GED Language Arts (RLA) : Identifying Main Idea

Study concepts, example questions & explanations for GED Language Arts (RLA)

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Example Questions

Example Question #12 : Isee Middle Level (Grades 7 8) Reading Comprehension

"Newton's Mistakes" by Daniel Morrison (2014)

Isaac Newton has often been thought of as the greatest thinker in human history. His insight into the role that gravity plays in existence and physics completely changed our collective understanding of the universe and our place in it. He was understood in his own time as a genius. One famous quote by Alexander Pope (himself quite an intelligent man) demonstrates the deep affection felt for Newton: “Nature, and nature’s mysteries, lay bathed in night, God said 'Let there be Newton,’ and all was light.”

Yet, when the famous economist John Kenneth Galbraith purchased Newton’s journals and diaries at auction, he found to his astonishment, and partial dismay, that more than half of Newton’s work was dedicated to the practice of alchemy—the pursuit of turning ordinary materials into precious metals. Our current understanding of science tells us that this is impossible and that Newton was wasting a significant proportion of his time.

Another famous story about Newton tells of his attempts to figure out the effect of direct exposure to sunlight on the human eye. To carry out this experiment he decided to stare at the sun for as long as humanly possible to see what would happen. The effect, as you might have guessed, was that he very nearly went permanently blind and was indeed completely unable to see for two days.

One might determine from these stories that Newton was not the genius we consider him to be—that he was, in fact, a fool; however, it should tell us something about the nature of genius. It is not merely deep intelligence, but the willingness to try new things and the rejection of the fear of failure. Newton was not a genius in spite of his mistakes, but because of them.

The main argument of this essay is __________.

Possible Answers:

That in spite of his many breathtaking achievements, Newton should be best remembered for his foolishness

That genius is born, not made

That the pursuit of alchemy ultimately led to the intellectual ruin of Isaac Newton

That Newton was a genius because of his willingness to make mistakes, not in spite of this

That Newton’s contributions to science make him the greatest mind in human history

Correct answer:

That Newton was a genius because of his willingness to make mistakes, not in spite of this

Explanation:

Throughout this essay, the author is primarily contrasting Newton’s scientific contributions and esteemed reputation with examples of his whimsy and foolishness in order to lead the reader to his main argument and conclusion. This is, “But, really it should tell us something about the nature of genius. It is not merely deep intelligence, but the willingness to try new things and the rejection of the fear of failure. Newton was not a genius in spite of his mistakes, but because of them.” So, the correct answer is “That Newton was a genius because of his willingness to make mistakes, not in spite of this.”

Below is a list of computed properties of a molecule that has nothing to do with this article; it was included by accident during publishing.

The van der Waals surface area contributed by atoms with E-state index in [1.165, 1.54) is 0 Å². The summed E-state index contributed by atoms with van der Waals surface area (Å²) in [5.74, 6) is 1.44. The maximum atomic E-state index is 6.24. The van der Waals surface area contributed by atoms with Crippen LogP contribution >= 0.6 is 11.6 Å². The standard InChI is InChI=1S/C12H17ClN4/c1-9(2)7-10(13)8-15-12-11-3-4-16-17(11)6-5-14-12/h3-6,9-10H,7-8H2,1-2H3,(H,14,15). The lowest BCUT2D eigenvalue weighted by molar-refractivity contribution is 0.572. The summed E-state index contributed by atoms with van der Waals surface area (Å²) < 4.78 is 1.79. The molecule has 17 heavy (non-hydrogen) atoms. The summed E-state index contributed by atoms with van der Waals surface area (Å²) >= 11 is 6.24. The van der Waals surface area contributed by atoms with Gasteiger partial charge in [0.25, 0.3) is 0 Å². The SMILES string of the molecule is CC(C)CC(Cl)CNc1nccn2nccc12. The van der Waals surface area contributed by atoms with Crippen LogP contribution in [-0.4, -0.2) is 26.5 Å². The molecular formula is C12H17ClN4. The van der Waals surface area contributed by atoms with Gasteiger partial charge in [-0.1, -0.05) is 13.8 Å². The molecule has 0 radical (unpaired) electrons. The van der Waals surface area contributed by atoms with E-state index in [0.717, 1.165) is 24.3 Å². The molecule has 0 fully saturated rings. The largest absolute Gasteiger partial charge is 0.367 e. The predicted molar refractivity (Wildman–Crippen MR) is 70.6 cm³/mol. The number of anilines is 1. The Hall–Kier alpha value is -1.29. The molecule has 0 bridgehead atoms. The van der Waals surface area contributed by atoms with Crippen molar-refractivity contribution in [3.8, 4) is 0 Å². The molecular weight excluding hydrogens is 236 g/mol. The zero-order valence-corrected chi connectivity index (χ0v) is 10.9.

Example Question #6 : Inferences And Predictions In Poetry Passages

 
Adapted from "On the Sonnet" by John Keats (1848)
 
If by dull rhymes our English must be chain'd,
   And, like Andromeda, the Sonnet sweet
Fetter'd, in spite of pained loveliness;
Let us find out, if we must be constrain'd,
   Sandals more interwoven and complete
To fit the naked foot of poesy;
Let us inspect the lyre, and weigh the stress
Of every chord, and see what may be gain'd
   By ear industrious, and attention meet:
Misers of sound and syllable, no less
   Than Midas of his coinage, let us be
   Jealous of dead leaves in the bay wreath crown;
So, if we may not let the Muse be free,
   She will be bound with garlands of her own.

Which of the following is most central to the speaker's argument?

Possible Answers:

The translation of poetic works

The sonnet form

The process by which sandals are made

The story of King Midas

The use of complex references in poetry

Correct answer:

The sonnet form

Explanation:

"The sonnet form" is most central to the speaker's argument. The poem is urging poets to consider the inherent properties of language in order to make the poetic forms that they use best suit the language of the poems they compose. The sonnet form, an example of one of these strict poetic forms, is mentioned in the second line of the poem: "If by dull rhymes our English must be chain'd, / And, like Andromeda, the Sonnet sweet / Fetter'd." The poem never discusses the translation of poetic works or the use of complex references in poetry, and while sandals are mentioned ("Let us find out, if we must be constrain'd, / Sandals more interwoven and complete / To fit the naked foot of poesy,") they are mentioned as part of a figurative construction; the speaker is not literally wanting to make a pair of sandals; the "sandals" are here comparable to forms that better suit language. Similarly, while the story of King Midas is alluded to later in the poem ("Misers of sound and syllable, no less / Than Midas of his coinage"), it functions as part of a comparison and is not as central to the speaker's argument as is the sonnet form.